Reported by Paul Michael Brett, CSaP Policy Intern
How can we measure success in the UK government’s efforts to implement a levelling up agenda? What frameworks could be used to hold the government to account, and how might the UK2070 commission play a role in this?
In the fifth of the ‘Levelling up’ seminar series, organised in conjunction with The Bennett Institute, CSaP welcomed Sir Robert ‘Bob’ Walker Kerslake, the Former Permanent Secretary, Ministry of Housing, Communities and Local Government and current chair of the UK2070 commission; an independent inquiry into city and regional inequalities in the UK .
In tackling the issue of levelling up, the UK2070 commission, chaired by Bob Kerslake, works with the Universities of Sheffield, Manchester, Kings College London, and the Lincoln University Institute of Land Policy. Their work relies on what Sir Bob describes as “the force of our argument, and crucially the force of our evidence”. Outlining findings from the commission’s Fairer and Stronger Report he described projections from where we are now if the UK does not tackle its regional inequalities. In an economic high growth scenario, half of all future UK jobs would go to London and the South East. However, a growing imbalance was bad for London as it would mean mounting house prices, commute times and increasing environmental pressures. In a low growth scenario, regions would economically move backwards, reversing the growth of previous years. He asserted that a key argument the report made was “this isn’t a North vs South issue, this is North and South… unless we tackle these imbalances, everyone will lose out”.
Meanwhile, a second report, titled ‘Make No Little Plans’, has outlined a long-term 10 point plan for levelling up which keeps with other national agendas. The report addresses topics including zero carbon transition, a connectivity revolution, R&D centres of excellence, a new ‘advanced’ economy, housing as a key infrastructure issue and finally, education as means to raise the skilled workforce needed. “This is a long game,” emphasised Sir Bob in his remarks to policy fellows. Throughout his remarks, he also noted that there are challenges around how government will implement levelling up. Crucially, he believes that the UK will not deliver levelling up without a much more devolved way of doing business in this country.
Geography, Devolution and Levelling Up:
The fact that inequalities and disparities exist means that ‘one policy almost never fits all’, Sir Bob suggested. He added that he has seen strong local leadership in the UK, and that while the UK needs local leadership and local agency, it also needs for this leadership to be supported with the devolution of funding. In his view, local leaders are attuned to local issues, while the civil service has an overloaded centre and a disempowered set of places. Sir Bob suggested that a new tier of government which could bring together key leadership to take forward action in pan-regional collaborations could be one component of a solution. He also noted, in response to questions of regional connectivity, that we need to take into account functional geography. Where city systems become interrelated with their surrounding towns and communities, he believes you cannot truly revive those economies without having cities connected to them.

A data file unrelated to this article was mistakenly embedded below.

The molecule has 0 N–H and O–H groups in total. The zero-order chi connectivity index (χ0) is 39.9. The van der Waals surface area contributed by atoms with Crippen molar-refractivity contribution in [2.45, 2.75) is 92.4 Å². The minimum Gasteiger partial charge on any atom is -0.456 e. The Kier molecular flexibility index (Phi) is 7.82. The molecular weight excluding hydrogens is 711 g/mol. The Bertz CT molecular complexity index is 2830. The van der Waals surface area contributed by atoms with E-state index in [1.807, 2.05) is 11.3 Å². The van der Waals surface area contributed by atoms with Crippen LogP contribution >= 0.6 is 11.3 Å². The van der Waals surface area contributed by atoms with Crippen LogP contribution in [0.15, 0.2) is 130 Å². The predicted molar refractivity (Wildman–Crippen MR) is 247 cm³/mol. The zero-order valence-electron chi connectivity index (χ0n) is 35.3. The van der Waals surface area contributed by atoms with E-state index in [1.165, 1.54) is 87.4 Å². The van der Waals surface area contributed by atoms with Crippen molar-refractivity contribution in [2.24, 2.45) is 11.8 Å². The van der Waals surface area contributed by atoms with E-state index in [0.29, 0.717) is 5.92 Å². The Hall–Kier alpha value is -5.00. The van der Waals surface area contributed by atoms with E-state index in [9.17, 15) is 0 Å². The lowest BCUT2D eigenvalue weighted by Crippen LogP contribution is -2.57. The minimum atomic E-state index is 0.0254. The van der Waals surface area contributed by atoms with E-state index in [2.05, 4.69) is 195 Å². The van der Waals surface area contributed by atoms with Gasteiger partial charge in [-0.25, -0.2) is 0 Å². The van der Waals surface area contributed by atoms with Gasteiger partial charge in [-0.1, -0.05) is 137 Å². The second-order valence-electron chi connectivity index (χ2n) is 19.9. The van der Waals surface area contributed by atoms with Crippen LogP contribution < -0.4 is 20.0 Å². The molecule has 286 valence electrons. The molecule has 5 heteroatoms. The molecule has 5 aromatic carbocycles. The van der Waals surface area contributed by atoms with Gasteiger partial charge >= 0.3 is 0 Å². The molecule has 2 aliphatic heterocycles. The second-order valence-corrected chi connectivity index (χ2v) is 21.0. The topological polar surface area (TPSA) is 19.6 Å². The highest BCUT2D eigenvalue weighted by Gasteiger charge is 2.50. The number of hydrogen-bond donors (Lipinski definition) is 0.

Reflecting on how the Cabinet Office might consider adapting its mindset to the changes that he had suggested, Sir Bob stated that “you need a champion of real power and authority inside government”. Asked about how the UK can gauge success of the government on an agenda that some have described as poorly defined, he returned to the UK2070 commission. Here he presented what he called the ‘National Outcome Framework’ and asserted that “we want to hold the government to account on progress against the framework… otherwise there’s no evidence that the government is going to set some measures and give us some sense of what success looks like”.
The 2021 CSaP ‘Levelling up’ Seminar Series aims to bring Policy Fellows from different departments together to discuss the challenges of addressing unequal economic performance within regions of the UK. This year's series is hosted in partnership with the Bennett Institute for Public Policy. This series will help to stimulate the policy debate around levelling up by exploring key areas such as the role of infrastructure, the importance of data and measurement, the relationship between trust, social capital and levelling up, and the impact of a transition to a net zero carbon economy on left-behind places. It will also look outside of the UK for examples of how other countries have managed regional inequalities. You can follow the Bennett Institutes blog series here.